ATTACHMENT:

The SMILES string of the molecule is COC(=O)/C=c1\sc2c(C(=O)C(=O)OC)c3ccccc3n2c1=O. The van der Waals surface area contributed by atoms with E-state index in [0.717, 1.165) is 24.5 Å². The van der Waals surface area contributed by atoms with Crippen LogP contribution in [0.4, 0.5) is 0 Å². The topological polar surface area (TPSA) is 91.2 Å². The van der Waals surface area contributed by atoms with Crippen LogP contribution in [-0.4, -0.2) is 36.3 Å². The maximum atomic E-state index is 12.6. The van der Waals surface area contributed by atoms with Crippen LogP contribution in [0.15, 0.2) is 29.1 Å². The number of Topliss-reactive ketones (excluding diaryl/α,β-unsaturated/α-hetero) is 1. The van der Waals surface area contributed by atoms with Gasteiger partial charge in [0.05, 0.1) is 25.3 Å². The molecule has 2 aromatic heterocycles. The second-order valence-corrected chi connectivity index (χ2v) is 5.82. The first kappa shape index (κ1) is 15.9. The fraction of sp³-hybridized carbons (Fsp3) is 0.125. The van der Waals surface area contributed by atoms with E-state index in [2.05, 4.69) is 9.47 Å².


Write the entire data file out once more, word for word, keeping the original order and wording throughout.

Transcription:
The SMILES string of the molecule is COC(=O)/C=c1\sc2c(C(=O)C(=O)OC)c3ccccc3n2c1=O. The van der Waals surface area contributed by atoms with E-state index in [0.717, 1.165) is 24.5 Å². The van der Waals surface area contributed by atoms with Crippen LogP contribution in [0.4, 0.5) is 0 Å². The topological polar surface area (TPSA) is 91.2 Å². The van der Waals surface area contributed by atoms with Crippen LogP contribution in [-0.4, -0.2) is 36.3 Å². The maximum atomic E-state index is 12.6. The van der Waals surface area contributed by atoms with Crippen LogP contribution in [0.15, 0.2) is 29.1 Å². The number of Topliss-reactive ketones (excluding diaryl/α,β-unsaturated/α-hetero) is 1. The van der Waals surface area contributed by atoms with Gasteiger partial charge in [0.05, 0.1) is 25.3 Å². The molecule has 2 aromatic heterocycles. The second-order valence-corrected chi connectivity index (χ2v) is 5.82. The first kappa shape index (κ1) is 15.9. The fraction of sp³-hybridized carbons (Fsp3) is 0.125. The van der Waals surface area contributed by atoms with E-state index in [2.05, 4.69) is 9.47 Å².